Wednesday, February 17, 2016

Evil, Thy Name Is Rust


Well, nearly a year has passed with no physical progress on the car.  Plenty of investigating new ideas, designing, and planning have occurred, but nothing tangible.  However, I got the perfect Valentine’s Day gift from SWEETA this year.  Garage time!  Not just after everybody had already gone to sleep, like I normally relegate myself to, but during the day as needed to take on scourge of steel…Rust. 

The previous weekend, I had actually started modifying the spindles to accept a standard aftermarket lower ball joint.  This needed to happen before I could take measurements that would allow me to design a front suspension geometry that will match my preliminary rear geometry.  The problem being that I also was uncertain that these particular spindles would be worth continuing my efforts with, as they were originally purchased back when we lived in the rust belt, and looked every bit of it. 

I looked into potential alternative spindle options, but decided to first see just how well these ones might clean up.  A little research into de-rusting methods led me to decide on electrolysis.  I mean, if it works on unwanted hair…So why not unwanted rust, right?

So here the setup for my little ‘science fair experiment’ that I ran over the weekend. 


There is an array of three pieces of scrap mild steel* that act as the anode, being sacrificed to the car gods.  Well, I hope they were scrap.  But it’s been a long time, so I’m not totally positive.  Then again, if they weren’t scrap before, they certainly are now. 

The part being de-rusted acts as the cathode, and the battery charger supplies the necessary electrical current.  The bucket is then filled with an electrolyte solution** typically made from 1 tbsp washing soda or baking soda per gallon of water.  Apparently you can also convert baking soda into washing soda by baking it…Which begs the question of whether that means you can also convert washing soda into baking soda by washing it?  Anyways, after adding 4 gallons of the electrolyte mixture to the 5 gallon bucket, I was ready to go.  Almost immediately after plugging in the battery charger, set at 12V/10A, it started to work. There was a ‘fizzing’ of hydrogen*** and oxygen being released, and while rust particles began to invade the solution.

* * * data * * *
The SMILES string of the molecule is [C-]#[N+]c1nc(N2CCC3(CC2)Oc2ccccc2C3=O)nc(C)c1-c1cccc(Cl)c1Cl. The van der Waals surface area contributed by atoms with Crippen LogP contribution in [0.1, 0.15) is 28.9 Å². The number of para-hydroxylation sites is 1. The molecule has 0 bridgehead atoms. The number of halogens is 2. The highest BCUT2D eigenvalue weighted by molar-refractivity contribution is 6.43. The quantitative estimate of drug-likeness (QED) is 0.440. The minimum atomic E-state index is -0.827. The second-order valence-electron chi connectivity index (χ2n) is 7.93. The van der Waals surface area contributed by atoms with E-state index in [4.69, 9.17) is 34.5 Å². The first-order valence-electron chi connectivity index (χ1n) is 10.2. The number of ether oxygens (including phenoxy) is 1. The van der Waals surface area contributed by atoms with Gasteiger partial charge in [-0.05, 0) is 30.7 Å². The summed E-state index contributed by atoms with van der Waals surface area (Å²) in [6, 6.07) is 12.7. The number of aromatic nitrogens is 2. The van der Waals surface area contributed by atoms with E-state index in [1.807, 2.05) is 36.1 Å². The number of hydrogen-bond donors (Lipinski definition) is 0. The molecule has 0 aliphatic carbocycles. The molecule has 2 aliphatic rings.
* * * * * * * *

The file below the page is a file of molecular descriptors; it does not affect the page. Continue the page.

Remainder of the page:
After a while, the water began to look much less inviting.


And whenever the amperage would drop into the 2A-4A range, I knew the anodes could use a cleaning.



At this point, I would skim the surface of the water to remove the sludge buildup on the surface…After unplugging the battery charger of course.  I would then remove the part from the water (rubber gloves are helpful here), transfer almost all of the solution to a second bucket, dump the little bit of heavier sludge**** that had settled on the bottom, clean the anodes, put it all back together, and top off the water.  Remember that while the release of hydrogen and oxygen may lower the water level, the no sodium carbonate is released from the solution.  So the only need to add sodium carbonate that needs to be added is to account for any solution lost during de-sludging.